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Mole Cricket
(John Obermeyer, Purdue University)
Common Name: Mole Cricket

Order: Orthoptera

Family: Gryllotalpidae

Pest Status: Mole crickets are pests of turfgrass in the southern states, where their tunneling can create damage.

Appearance: Adults are plump, winged, and 1 to 1 1/4-inches long. They have robust front legs that are highly modified for digging.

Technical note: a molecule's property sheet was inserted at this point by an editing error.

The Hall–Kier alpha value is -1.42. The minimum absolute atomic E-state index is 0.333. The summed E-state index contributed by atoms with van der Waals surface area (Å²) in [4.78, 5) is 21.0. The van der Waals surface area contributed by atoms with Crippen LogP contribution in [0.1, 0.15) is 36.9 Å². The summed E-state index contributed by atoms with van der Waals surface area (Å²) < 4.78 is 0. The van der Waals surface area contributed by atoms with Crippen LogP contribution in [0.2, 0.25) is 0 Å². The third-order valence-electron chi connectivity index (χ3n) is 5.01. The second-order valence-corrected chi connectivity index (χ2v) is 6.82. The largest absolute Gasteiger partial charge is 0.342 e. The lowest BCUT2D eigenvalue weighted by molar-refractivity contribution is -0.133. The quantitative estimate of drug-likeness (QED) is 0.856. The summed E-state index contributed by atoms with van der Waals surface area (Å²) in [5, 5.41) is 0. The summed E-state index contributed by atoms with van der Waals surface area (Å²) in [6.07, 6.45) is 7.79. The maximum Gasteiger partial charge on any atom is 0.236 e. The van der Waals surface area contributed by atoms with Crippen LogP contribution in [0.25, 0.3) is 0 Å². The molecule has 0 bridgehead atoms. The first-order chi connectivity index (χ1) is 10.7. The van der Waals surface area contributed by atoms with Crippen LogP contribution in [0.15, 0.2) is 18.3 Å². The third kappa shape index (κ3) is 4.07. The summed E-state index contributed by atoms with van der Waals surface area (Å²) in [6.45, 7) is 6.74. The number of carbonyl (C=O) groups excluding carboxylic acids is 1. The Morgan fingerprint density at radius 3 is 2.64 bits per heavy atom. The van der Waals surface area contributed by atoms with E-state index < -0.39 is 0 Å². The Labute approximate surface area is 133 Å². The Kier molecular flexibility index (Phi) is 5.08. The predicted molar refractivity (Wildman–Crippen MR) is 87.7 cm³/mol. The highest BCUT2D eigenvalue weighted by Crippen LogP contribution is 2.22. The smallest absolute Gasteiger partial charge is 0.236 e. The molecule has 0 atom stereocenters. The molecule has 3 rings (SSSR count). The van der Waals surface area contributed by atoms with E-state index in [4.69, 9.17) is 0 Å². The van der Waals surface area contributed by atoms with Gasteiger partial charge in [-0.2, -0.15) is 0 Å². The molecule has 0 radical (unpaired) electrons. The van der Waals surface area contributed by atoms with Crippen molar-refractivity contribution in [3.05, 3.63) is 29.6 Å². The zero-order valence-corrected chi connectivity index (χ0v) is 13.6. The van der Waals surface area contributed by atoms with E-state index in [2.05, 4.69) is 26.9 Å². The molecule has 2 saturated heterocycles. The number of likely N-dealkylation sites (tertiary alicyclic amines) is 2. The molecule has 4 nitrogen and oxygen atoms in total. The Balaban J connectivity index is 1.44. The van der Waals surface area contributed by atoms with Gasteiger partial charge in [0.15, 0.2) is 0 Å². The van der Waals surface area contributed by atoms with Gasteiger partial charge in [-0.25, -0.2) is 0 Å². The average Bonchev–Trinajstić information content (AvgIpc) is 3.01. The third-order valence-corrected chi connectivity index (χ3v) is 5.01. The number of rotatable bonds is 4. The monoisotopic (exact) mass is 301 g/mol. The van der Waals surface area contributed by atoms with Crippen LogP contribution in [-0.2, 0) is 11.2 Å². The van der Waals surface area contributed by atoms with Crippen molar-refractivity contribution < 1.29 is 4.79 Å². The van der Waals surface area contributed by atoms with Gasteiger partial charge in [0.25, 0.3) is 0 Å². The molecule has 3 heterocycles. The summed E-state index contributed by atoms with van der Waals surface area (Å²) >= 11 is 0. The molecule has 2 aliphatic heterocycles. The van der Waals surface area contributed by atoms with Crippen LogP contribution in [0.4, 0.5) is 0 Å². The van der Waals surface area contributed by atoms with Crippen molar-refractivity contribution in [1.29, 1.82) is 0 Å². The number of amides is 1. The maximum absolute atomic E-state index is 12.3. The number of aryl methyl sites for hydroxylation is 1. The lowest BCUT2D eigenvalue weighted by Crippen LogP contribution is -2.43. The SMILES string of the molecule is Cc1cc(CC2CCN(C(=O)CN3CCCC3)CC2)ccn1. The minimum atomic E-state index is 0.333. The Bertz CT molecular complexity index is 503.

Life Cycle: Mole crickets overwinter as adults and nymphs. The adults emerge in early spring and begin mating. The females construct egg chambers and lay their eggs inside. The eggs take three to four weeks to hatch, depending on the temperature. Newly hatched nymphs begin to feed and tunnel immediately after hatching and molt eight to ten times in four months. Adults spend late fall and winter in the soil.

Where to Collect: Mole crickets are often found in well-maintained turfgrass systems. Southern species are also attracted to lights.